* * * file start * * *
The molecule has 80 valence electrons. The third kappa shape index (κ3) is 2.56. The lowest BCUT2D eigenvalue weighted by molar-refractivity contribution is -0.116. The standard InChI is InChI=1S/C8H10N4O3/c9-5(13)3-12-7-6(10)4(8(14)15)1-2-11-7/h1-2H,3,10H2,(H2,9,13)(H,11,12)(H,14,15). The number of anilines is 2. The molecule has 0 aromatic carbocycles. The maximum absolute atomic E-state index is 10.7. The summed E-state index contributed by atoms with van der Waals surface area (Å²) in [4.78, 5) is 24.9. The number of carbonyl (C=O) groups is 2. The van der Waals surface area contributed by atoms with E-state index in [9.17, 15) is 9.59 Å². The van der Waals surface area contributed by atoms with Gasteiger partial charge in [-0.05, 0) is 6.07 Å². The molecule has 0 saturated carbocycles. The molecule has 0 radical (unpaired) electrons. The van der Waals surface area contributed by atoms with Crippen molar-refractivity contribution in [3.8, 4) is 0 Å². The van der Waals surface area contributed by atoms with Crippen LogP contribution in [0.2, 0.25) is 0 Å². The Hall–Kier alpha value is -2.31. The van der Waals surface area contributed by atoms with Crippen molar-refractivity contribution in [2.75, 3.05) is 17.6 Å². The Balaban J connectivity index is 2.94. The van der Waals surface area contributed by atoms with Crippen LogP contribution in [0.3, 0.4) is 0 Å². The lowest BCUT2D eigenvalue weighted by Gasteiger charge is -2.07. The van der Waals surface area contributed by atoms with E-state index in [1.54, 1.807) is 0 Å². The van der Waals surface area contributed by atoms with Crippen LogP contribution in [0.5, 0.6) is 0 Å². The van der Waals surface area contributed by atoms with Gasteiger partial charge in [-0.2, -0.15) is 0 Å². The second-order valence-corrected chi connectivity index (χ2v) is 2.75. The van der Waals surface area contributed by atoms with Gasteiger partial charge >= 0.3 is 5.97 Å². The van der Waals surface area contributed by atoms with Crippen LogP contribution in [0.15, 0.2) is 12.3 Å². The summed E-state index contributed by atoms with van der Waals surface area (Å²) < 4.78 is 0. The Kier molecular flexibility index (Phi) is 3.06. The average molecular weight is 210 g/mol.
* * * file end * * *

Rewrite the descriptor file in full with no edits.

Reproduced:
The molecule has 80 valence electrons. The third kappa shape index (κ3) is 2.56. The lowest BCUT2D eigenvalue weighted by molar-refractivity contribution is -0.116. The standard InChI is InChI=1S/C8H10N4O3/c9-5(13)3-12-7-6(10)4(8(14)15)1-2-11-7/h1-2H,3,10H2,(H2,9,13)(H,11,12)(H,14,15). The number of anilines is 2. The molecule has 0 aromatic carbocycles. The maximum absolute atomic E-state index is 10.7. The summed E-state index contributed by atoms with van der Waals surface area (Å²) in [4.78, 5) is 24.9. The number of carbonyl (C=O) groups is 2. The van der Waals surface area contributed by atoms with E-state index in [9.17, 15) is 9.59 Å². The van der Waals surface area contributed by atoms with Gasteiger partial charge in [-0.05, 0) is 6.07 Å². The molecule has 0 saturated carbocycles. The molecule has 0 radical (unpaired) electrons. The van der Waals surface area contributed by atoms with Crippen molar-refractivity contribution in [3.8, 4) is 0 Å². The van der Waals surface area contributed by atoms with Crippen LogP contribution in [0.2, 0.25) is 0 Å². The Hall–Kier alpha value is -2.31. The van der Waals surface area contributed by atoms with Crippen molar-refractivity contribution in [2.75, 3.05) is 17.6 Å². The Balaban J connectivity index is 2.94. The van der Waals surface area contributed by atoms with Crippen LogP contribution in [0.3, 0.4) is 0 Å². The lowest BCUT2D eigenvalue weighted by Gasteiger charge is -2.07. The van der Waals surface area contributed by atoms with E-state index in [1.54, 1.807) is 0 Å². The van der Waals surface area contributed by atoms with Crippen LogP contribution in [0.5, 0.6) is 0 Å². The van der Waals surface area contributed by atoms with Gasteiger partial charge in [-0.2, -0.15) is 0 Å². The second-order valence-corrected chi connectivity index (χ2v) is 2.75. The van der Waals surface area contributed by atoms with Gasteiger partial charge >= 0.3 is 5.97 Å². The van der Waals surface area contributed by atoms with Crippen LogP contribution in [0.15, 0.2) is 12.3 Å². The summed E-state index contributed by atoms with van der Waals surface area (Å²) < 4.78 is 0. The Kier molecular flexibility index (Phi) is 3.06. The average molecular weight is 210 g/mol.